4 Takeaways from the U.S. and Canadian Jobs Data

All green for the U.S. and Canada! Both economies printed stronger than expected employment reports for the month of May, as the U.S. added 280,000 jobs versus the projected 222,000 rise while Canada’s hiring gains of 58,900 were nearly six times as much as the estimated 10,200 increase. What do these figures mean for their respective economies and for their currency’s forex price action?

1. North America’s where it’s at!

When it comes to an economic recovery, U.S. and Canada appear to be outpacing the rest of its peers. Even though the Canadian economy was off to a rough start this year due to the persistent oil price slump and the U.S. also hit a few road bumps in the past months, the latest employment reports suggest that both countries could be in for much brighter days ahead.

recoveryThe U.S. NFP report for May indicated a notable improvement in the participation rate, which means that more Americans have returned to the labor force to resume their job hunt. The labor force participation rate climbed from 62.8% to its four-month high of 62.9%, spurred mostly by renewed confidence in the jobs sector. In addition, the share of those who have been unemployed for 27 weeks or more fell to a six-year low of 28.6% while the number of discouraged workers dropped to its lowest level since October 2008.

In Canada, the labor market showed resilience in the midst of an oil industry slowdown, as energy-dependent cities still managed to churn out small employment gains while non-energy export companies stepped up their hiring. Apart from that, the country’s broadest measure of unemployment which takes discouraged workers and involuntary part-timers into account is already nearing its pre-recession levels. Canada can thank its diverse economy and its close trade ties with Uncle Sam for all this!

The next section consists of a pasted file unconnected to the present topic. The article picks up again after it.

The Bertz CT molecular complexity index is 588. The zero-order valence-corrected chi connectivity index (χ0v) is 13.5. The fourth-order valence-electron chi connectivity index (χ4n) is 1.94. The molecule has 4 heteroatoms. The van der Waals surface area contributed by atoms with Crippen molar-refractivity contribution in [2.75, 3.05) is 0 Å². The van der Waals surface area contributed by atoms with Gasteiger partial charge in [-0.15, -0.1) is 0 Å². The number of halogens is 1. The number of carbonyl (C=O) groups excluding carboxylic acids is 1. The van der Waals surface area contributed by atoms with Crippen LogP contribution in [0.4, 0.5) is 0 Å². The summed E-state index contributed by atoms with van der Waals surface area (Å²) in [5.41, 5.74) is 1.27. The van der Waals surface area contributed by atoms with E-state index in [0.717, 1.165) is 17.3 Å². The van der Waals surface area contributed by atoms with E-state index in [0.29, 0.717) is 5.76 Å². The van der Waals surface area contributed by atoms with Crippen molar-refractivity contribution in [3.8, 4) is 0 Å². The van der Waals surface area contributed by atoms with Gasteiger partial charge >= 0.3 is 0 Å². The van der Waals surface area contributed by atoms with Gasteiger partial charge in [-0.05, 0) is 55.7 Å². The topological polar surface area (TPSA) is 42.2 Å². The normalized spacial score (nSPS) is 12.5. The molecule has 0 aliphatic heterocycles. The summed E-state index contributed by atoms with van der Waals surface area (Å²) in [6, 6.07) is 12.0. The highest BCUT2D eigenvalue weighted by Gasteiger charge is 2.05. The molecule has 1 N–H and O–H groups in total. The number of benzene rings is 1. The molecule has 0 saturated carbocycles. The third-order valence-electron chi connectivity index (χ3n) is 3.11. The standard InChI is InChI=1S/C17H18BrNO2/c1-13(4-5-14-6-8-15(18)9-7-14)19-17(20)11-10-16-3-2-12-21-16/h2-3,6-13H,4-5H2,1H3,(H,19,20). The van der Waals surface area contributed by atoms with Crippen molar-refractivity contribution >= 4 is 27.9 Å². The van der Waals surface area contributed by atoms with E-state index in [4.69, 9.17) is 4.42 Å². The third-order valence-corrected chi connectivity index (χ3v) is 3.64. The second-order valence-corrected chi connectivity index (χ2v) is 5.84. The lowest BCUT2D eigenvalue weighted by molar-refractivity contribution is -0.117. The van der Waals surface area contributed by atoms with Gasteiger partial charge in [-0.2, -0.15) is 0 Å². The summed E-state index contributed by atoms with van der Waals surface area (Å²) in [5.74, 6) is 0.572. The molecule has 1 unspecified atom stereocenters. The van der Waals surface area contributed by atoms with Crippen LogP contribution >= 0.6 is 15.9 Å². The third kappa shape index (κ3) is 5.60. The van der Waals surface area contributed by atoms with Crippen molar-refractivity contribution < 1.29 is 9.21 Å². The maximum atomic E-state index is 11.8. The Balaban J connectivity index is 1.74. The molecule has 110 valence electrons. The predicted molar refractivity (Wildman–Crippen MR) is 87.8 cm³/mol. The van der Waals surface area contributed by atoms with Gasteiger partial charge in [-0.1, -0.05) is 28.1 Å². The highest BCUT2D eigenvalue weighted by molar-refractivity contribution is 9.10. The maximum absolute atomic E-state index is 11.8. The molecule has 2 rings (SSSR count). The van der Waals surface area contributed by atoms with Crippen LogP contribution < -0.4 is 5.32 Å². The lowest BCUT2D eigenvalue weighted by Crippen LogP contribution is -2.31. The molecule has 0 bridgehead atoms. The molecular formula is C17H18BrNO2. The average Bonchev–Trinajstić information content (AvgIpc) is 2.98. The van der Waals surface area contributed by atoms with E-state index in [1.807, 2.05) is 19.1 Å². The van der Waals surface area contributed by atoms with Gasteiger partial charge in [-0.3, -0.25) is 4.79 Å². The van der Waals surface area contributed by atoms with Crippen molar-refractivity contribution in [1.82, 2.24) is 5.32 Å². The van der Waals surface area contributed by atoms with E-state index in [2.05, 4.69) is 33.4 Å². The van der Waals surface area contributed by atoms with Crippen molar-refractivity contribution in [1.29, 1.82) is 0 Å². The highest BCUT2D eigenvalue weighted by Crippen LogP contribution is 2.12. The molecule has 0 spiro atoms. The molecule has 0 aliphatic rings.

2. Stronger expectations of a September Fed hike

For most forex market watchers, the upbeat U.S. employment report for May pretty much sealed the deal for a September Fed interest rate hike. Bear in mind that dollar bulls had been holding out for a really REALLY impressive jobs number before charging across the forex charts, and it looks like that’s exactly what they got!

To sweeten the deal, average hourly earnings showed a stronger than expected 0.3% increase versus the projected 0.2% gain and the previous 0.1% uptick. On a year-over-year basis, this marks a 2.3% pickup in wages, surpassing the 2% average annualized increase over the past six years.

Economic analysts remarked that the latest U.S. jobs report was enough to confirm the Fed’s view that the weakness in Q1 was just temporary.  If this momentum is sustained in the next few months, the Fed is likely to stay on track to tighten sometime in autumn.

3. No need for another BOC rate cut?

Even though the policymakers over at the Bank of Canada aren’t exactly gearing up for a rate hike just yet, Canada’s May employment report could give them enough reason to maintain their neutral stance or even shift to a slightly hawkish one.

BOC Governor Poloz sounded a little cautious in their recent rate statement, highlighting the risks to financial stability and the negative impact of the Loonie’s appreciation on exports and domestic inflation. However, he also pointed out that Canada is following the footsteps of the U.S. and that he expects a return to solid growth for both economies this quarter. And that’s what the May jobs reports showed! Boo yeah!

4. Weakness in oil and energy sector

But before throwing all caution to the wind, lemme tell you that not all was fine and dandy with the latest jobs figures from the U.S. and Canada. While the headline figures and some of the underlying data showed promising results, the numbers from the oil and energy sector still reflected weak spots.

In the U.S., the mining industry reported a loss of 17,000 jobs in May, marking its fifth consecutive monthly decline in hiring and bringing the total industry layoffs to 68,000 this year. According to energy company owners, a lot of projects have been either cancelled or delayed since the tumble in oil prices was eating up the profits from these operations.

Meanwhile, in Canada’s energy-rich Alberta region, hiring slumped by 6,400 while the area’s unemployment rate surged from 5.5% to 5.8%. Overall, the country’s natural resources industry shed 2,400 jobs in May, which isn’t too bad but is still a decline nonetheless.

Judging from the forex reaction to these reports, it looks like the Greenback and the Loonie might be in for more upside, especially against their currency counterparts whose economies aren’t faring so well. Of course one or two good data points aren’t enough to make a trend but traders might continue to price in positive expectations for both economies moving forward.